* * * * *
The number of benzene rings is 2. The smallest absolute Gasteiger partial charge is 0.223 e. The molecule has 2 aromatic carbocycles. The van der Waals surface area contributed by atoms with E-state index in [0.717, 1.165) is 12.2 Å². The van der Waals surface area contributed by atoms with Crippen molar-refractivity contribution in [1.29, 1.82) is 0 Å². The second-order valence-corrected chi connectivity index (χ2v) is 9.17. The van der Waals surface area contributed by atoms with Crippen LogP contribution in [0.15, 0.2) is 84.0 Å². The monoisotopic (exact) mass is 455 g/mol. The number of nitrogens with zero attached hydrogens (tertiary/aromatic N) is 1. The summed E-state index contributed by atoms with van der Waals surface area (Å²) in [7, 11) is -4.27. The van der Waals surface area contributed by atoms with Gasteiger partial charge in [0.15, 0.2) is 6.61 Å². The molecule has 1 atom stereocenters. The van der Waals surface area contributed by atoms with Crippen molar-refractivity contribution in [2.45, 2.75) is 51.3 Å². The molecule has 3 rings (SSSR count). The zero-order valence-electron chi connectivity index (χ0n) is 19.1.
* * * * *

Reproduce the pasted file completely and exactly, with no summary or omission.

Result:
The number of benzene rings is 2. The smallest absolute Gasteiger partial charge is 0.223 e. The molecule has 2 aromatic carbocycles. The van der Waals surface area contributed by atoms with E-state index in [0.717, 1.165) is 12.2 Å². The van der Waals surface area contributed by atoms with Crippen molar-refractivity contribution in [1.29, 1.82) is 0 Å². The second-order valence-corrected chi connectivity index (χ2v) is 9.17. The van der Waals surface area contributed by atoms with Crippen LogP contribution in [0.15, 0.2) is 84.0 Å². The monoisotopic (exact) mass is 455 g/mol. The number of nitrogens with zero attached hydrogens (tertiary/aromatic N) is 1. The summed E-state index contributed by atoms with van der Waals surface area (Å²) in [7, 11) is -4.27. The van der Waals surface area contributed by atoms with Gasteiger partial charge in [0.15, 0.2) is 6.61 Å². The molecule has 1 atom stereocenters. The van der Waals surface area contributed by atoms with Crippen molar-refractivity contribution in [2.45, 2.75) is 51.3 Å². The molecule has 3 rings (SSSR count). The zero-order valence-electron chi connectivity index (χ0n) is 19.1.